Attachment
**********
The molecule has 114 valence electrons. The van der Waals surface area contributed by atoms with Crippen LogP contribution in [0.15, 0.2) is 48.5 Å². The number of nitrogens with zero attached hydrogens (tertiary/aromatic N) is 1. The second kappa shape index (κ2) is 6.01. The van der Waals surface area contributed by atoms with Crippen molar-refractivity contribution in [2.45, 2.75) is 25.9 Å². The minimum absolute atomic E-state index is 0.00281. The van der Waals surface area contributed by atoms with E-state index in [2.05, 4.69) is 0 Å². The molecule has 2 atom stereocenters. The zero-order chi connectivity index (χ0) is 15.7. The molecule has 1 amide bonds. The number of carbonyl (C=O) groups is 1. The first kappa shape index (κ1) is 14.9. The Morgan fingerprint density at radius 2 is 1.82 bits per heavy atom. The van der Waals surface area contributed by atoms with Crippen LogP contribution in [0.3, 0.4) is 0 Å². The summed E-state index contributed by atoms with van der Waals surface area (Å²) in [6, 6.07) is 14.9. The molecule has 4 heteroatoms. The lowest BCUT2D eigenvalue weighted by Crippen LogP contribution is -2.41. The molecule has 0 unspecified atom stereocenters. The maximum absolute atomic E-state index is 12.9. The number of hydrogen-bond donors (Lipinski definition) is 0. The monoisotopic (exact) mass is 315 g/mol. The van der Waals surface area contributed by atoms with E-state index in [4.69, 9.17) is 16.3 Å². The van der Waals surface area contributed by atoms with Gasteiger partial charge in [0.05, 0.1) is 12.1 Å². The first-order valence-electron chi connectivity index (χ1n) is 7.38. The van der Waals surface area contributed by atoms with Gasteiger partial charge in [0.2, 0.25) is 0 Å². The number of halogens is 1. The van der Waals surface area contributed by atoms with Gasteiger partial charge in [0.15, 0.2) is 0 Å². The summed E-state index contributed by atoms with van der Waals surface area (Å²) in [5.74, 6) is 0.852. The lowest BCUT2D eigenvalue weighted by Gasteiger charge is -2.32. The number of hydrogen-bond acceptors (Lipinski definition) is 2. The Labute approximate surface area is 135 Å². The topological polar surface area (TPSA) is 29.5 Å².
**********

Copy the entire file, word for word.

The molecule has 114 valence electrons. The van der Waals surface area contributed by atoms with Crippen LogP contribution in [0.15, 0.2) is 48.5 Å². The number of nitrogens with zero attached hydrogens (tertiary/aromatic N) is 1. The second kappa shape index (κ2) is 6.01. The van der Waals surface area contributed by atoms with Crippen molar-refractivity contribution in [2.45, 2.75) is 25.9 Å². The minimum absolute atomic E-state index is 0.00281. The van der Waals surface area contributed by atoms with E-state index in [2.05, 4.69) is 0 Å². The molecule has 2 atom stereocenters. The zero-order chi connectivity index (χ0) is 15.7. The molecule has 1 amide bonds. The number of carbonyl (C=O) groups is 1. The first kappa shape index (κ1) is 14.9. The Morgan fingerprint density at radius 2 is 1.82 bits per heavy atom. The van der Waals surface area contributed by atoms with Crippen LogP contribution in [0.3, 0.4) is 0 Å². The summed E-state index contributed by atoms with van der Waals surface area (Å²) in [6, 6.07) is 14.9. The molecule has 4 heteroatoms. The lowest BCUT2D eigenvalue weighted by Crippen LogP contribution is -2.41. The molecule has 0 unspecified atom stereocenters. The maximum absolute atomic E-state index is 12.9. The number of hydrogen-bond donors (Lipinski definition) is 0. The monoisotopic (exact) mass is 315 g/mol. The van der Waals surface area contributed by atoms with E-state index in [4.69, 9.17) is 16.3 Å². The van der Waals surface area contributed by atoms with Gasteiger partial charge in [0.05, 0.1) is 12.1 Å². The first-order valence-electron chi connectivity index (χ1n) is 7.38. The van der Waals surface area contributed by atoms with Gasteiger partial charge in [0.2, 0.25) is 0 Å². The number of halogens is 1. The van der Waals surface area contributed by atoms with Gasteiger partial charge in [0.15, 0.2) is 0 Å². The summed E-state index contributed by atoms with van der Waals surface area (Å²) in [5.74, 6) is 0.852. The lowest BCUT2D eigenvalue weighted by Gasteiger charge is -2.32. The number of hydrogen-bond acceptors (Lipinski definition) is 2. The Labute approximate surface area is 135 Å². The topological polar surface area (TPSA) is 29.5 Å².